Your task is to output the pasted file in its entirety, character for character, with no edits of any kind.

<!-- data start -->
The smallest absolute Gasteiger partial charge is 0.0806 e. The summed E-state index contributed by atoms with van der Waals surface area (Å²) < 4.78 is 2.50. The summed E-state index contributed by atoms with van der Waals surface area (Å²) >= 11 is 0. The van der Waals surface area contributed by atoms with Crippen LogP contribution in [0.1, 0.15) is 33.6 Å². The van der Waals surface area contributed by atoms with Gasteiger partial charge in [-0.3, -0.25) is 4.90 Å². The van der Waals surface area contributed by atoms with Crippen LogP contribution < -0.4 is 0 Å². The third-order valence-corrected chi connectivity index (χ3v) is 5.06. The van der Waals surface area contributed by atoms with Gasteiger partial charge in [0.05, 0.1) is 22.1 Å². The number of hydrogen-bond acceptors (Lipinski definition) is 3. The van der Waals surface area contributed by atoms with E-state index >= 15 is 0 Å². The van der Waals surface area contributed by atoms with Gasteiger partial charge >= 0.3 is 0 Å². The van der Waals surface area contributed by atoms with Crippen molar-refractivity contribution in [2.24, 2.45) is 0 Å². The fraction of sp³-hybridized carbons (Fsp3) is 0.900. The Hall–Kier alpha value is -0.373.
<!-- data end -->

The smallest absolute Gasteiger partial charge is 0.0806 e. The summed E-state index contributed by atoms with van der Waals surface area (Å²) < 4.78 is 2.50. The summed E-state index contributed by atoms with van der Waals surface area (Å²) >= 11 is 0. The van der Waals surface area contributed by atoms with Crippen LogP contribution in [0.1, 0.15) is 33.6 Å². The van der Waals surface area contributed by atoms with Gasteiger partial charge in [-0.3, -0.25) is 4.90 Å². The van der Waals surface area contributed by atoms with Crippen LogP contribution < -0.4 is 0 Å². The third-order valence-corrected chi connectivity index (χ3v) is 5.06. The van der Waals surface area contributed by atoms with Gasteiger partial charge in [0.05, 0.1) is 22.1 Å². The number of hydrogen-bond acceptors (Lipinski definition) is 3. The van der Waals surface area contributed by atoms with E-state index >= 15 is 0 Å². The van der Waals surface area contributed by atoms with Gasteiger partial charge >= 0.3 is 0 Å². The van der Waals surface area contributed by atoms with Crippen molar-refractivity contribution in [2.24, 2.45) is 0 Å². The fraction of sp³-hybridized carbons (Fsp3) is 0.900. The Hall–Kier alpha value is -0.373.